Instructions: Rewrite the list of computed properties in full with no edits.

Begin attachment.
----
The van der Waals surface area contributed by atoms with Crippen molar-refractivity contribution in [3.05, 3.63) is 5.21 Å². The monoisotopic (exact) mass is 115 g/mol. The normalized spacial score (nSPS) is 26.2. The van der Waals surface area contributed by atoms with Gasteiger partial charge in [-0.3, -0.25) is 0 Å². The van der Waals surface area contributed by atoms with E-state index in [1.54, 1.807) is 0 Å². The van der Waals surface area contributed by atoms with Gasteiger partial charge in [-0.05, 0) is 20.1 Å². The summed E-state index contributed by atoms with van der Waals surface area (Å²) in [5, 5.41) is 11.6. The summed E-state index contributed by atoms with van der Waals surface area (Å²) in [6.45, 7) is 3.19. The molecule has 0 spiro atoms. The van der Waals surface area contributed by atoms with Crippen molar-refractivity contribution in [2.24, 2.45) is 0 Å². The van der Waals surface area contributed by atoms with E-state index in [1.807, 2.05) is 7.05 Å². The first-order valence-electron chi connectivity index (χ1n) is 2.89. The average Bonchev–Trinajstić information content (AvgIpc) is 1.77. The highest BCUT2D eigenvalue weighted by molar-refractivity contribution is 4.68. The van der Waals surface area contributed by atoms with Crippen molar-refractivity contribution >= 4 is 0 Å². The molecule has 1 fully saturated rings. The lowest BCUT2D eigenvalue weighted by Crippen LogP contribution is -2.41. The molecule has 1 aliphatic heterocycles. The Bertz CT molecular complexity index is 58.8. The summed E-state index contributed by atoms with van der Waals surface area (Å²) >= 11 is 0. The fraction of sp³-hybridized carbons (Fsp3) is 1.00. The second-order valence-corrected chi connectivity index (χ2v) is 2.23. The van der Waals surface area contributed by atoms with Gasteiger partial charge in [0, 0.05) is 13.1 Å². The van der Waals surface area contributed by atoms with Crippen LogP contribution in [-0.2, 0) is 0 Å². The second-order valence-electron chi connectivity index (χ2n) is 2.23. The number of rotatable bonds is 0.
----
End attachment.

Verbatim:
The van der Waals surface area contributed by atoms with Crippen molar-refractivity contribution in [3.05, 3.63) is 5.21 Å². The monoisotopic (exact) mass is 115 g/mol. The normalized spacial score (nSPS) is 26.2. The van der Waals surface area contributed by atoms with Gasteiger partial charge in [-0.3, -0.25) is 0 Å². The van der Waals surface area contributed by atoms with E-state index in [1.54, 1.807) is 0 Å². The van der Waals surface area contributed by atoms with Gasteiger partial charge in [-0.05, 0) is 20.1 Å². The summed E-state index contributed by atoms with van der Waals surface area (Å²) in [5, 5.41) is 11.6. The summed E-state index contributed by atoms with van der Waals surface area (Å²) in [6.45, 7) is 3.19. The molecule has 0 spiro atoms. The van der Waals surface area contributed by atoms with Crippen molar-refractivity contribution in [2.24, 2.45) is 0 Å². The van der Waals surface area contributed by atoms with E-state index in [1.807, 2.05) is 7.05 Å². The first-order valence-electron chi connectivity index (χ1n) is 2.89. The average Bonchev–Trinajstić information content (AvgIpc) is 1.77. The highest BCUT2D eigenvalue weighted by molar-refractivity contribution is 4.68. The van der Waals surface area contributed by atoms with Crippen molar-refractivity contribution >= 4 is 0 Å². The molecule has 1 fully saturated rings. The lowest BCUT2D eigenvalue weighted by Crippen LogP contribution is -2.41. The molecule has 1 aliphatic heterocycles. The Bertz CT molecular complexity index is 58.8. The summed E-state index contributed by atoms with van der Waals surface area (Å²) >= 11 is 0. The fraction of sp³-hybridized carbons (Fsp3) is 1.00. The second-order valence-corrected chi connectivity index (χ2v) is 2.23. The van der Waals surface area contributed by atoms with Gasteiger partial charge in [0, 0.05) is 13.1 Å². The van der Waals surface area contributed by atoms with Crippen LogP contribution in [-0.2, 0) is 0 Å². The second-order valence-electron chi connectivity index (χ2n) is 2.23. The number of rotatable bonds is 0.